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Managing the office bully
Feb 23, 2017

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Credit: Greystone's Guide

What our friends say.

Nobody likes it, but office politics exist. Think less “The Office” and more “Game of Thrones.” The different departments within a company might as well be different houses. Instead of the throne, office politics involve strategies people play to gain advantage at the expense of others. Pretending that office politics doesn’t exist or affects you will only turn you into a pawn in the games. Like Jon Snow, however noble the cause is to stay away from politics, eventually you’ll find yourself caught up in it. So what can we do?

To start, forget the org chart. Titles are formalities — we need to figure out who’s really running the show. Who’s opinion is well respected? Who’s work does and does not get recognized? Be like Verys in figuring out what social networks and spheres of power exist within the company. Of course, don’t fake interactions with your co-workers, but it’s useful to understand how things work behind-the-scenes. 

Being part of the in-network can help us promote the greater good: shining light on overlooked accomplishments, addressing problems, and advancing company initiatives. The more “good will” we’re able to build, the more momentum we have in the company. Soon enough, we might have our own sphere of influence. And sometimes, that sphere of influence might rub up against others with informal power. *cough* Little Finger *cough* That’s when the office drama starts.

When faced with a bully, the first thing we want to do is make sure we stay objective. Make sure we’re not out of line in any of our reactions. Eric Barker of Bakadesuyo suggests the following when dealing with bullies:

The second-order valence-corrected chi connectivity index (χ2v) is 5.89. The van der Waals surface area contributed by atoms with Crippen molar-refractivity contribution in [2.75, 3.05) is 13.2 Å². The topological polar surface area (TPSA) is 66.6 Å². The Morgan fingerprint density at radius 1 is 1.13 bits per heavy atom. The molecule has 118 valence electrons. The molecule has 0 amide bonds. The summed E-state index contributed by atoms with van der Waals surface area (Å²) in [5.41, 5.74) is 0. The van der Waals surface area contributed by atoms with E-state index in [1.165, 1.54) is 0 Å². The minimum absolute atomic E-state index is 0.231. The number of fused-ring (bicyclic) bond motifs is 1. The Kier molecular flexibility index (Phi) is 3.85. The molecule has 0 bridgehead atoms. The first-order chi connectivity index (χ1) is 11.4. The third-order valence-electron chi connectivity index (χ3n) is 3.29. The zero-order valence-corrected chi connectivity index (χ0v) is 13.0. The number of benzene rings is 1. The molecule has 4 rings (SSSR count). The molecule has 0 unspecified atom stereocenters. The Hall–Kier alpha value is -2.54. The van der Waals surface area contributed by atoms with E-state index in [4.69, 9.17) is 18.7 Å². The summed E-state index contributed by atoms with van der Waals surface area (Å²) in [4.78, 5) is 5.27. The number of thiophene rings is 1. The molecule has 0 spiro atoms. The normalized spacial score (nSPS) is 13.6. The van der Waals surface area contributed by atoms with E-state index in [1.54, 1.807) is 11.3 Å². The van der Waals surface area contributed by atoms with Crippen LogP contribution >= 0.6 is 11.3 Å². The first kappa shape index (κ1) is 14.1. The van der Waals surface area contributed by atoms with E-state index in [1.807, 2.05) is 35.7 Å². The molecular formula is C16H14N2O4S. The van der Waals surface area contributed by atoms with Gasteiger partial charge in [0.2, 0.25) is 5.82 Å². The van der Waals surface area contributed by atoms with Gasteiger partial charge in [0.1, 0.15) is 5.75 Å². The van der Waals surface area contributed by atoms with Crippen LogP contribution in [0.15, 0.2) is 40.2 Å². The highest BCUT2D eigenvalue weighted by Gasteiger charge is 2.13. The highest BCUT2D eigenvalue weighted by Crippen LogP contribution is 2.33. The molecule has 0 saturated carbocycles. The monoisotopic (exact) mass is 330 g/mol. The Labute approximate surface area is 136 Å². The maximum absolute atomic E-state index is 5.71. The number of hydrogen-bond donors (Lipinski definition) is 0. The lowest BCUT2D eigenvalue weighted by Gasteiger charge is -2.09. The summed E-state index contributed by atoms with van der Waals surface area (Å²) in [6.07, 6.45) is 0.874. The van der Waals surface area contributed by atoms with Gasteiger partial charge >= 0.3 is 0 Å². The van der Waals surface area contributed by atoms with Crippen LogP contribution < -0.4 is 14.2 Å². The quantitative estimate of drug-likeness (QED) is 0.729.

The contingency that most people think about with Bullies is getting a big friend to beat them up. It could happen. If you do report the situation to an authority figure, state the facts and avoid any attempt to interpret or exaggerate. Really powerful friends disappear at the slightest hint of overreaction. No matter how reasonable you sound, you may still discover that your only friends are people with no more power than you who would love it if you took care of the Bully for them. Or lawyers. Don’t waste too much time looking for big friends.

Like Tyrion Lannister, we’re better off staying cool-headed. The more we react or respond to their criticisms we fall into playing their game. Instead, ask them what they’d like you to do. 
 
When you ask [bullies] what they want you to do, they’ll have to stop and think. This may be enough to move them into the more rational part of their brains, which can only help you. If [bullies] are trying to conceal their real motivation, they’ll have to ask you for something more acceptable than what they really want.

At the end of the day, don’t make it personal. If we’re Daenarys, then our goal is to build allies through our actions, not enemies. Even if we’re stellar performers, we’ll never advance in the company if we’re hard to work with. Instead, working towards redirecting everyone’s focus to the organization’s interest will help us develop the sterling reputation of someone who can get shit done.
 
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